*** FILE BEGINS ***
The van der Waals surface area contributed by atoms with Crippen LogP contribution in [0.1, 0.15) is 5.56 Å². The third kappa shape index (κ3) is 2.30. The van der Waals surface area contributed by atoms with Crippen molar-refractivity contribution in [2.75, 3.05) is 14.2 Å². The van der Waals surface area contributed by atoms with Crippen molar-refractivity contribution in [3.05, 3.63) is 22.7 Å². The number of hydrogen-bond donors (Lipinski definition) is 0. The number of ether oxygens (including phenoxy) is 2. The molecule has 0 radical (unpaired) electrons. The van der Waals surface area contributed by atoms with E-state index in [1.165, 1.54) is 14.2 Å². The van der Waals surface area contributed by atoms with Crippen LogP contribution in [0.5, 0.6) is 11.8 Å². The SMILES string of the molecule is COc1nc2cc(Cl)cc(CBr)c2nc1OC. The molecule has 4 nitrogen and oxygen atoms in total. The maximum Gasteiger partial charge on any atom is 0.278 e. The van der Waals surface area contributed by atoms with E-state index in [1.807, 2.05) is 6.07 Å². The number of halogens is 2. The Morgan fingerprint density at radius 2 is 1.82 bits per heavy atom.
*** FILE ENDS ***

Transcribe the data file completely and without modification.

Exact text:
The van der Waals surface area contributed by atoms with Crippen LogP contribution in [0.1, 0.15) is 5.56 Å². The third kappa shape index (κ3) is 2.30. The van der Waals surface area contributed by atoms with Crippen molar-refractivity contribution in [2.75, 3.05) is 14.2 Å². The van der Waals surface area contributed by atoms with Crippen molar-refractivity contribution in [3.05, 3.63) is 22.7 Å². The number of hydrogen-bond donors (Lipinski definition) is 0. The number of ether oxygens (including phenoxy) is 2. The molecule has 0 radical (unpaired) electrons. The van der Waals surface area contributed by atoms with E-state index in [1.165, 1.54) is 14.2 Å². The van der Waals surface area contributed by atoms with Crippen LogP contribution in [0.5, 0.6) is 11.8 Å². The SMILES string of the molecule is COc1nc2cc(Cl)cc(CBr)c2nc1OC. The molecule has 4 nitrogen and oxygen atoms in total. The maximum Gasteiger partial charge on any atom is 0.278 e. The van der Waals surface area contributed by atoms with E-state index in [1.807, 2.05) is 6.07 Å². The number of halogens is 2. The Morgan fingerprint density at radius 2 is 1.82 bits per heavy atom.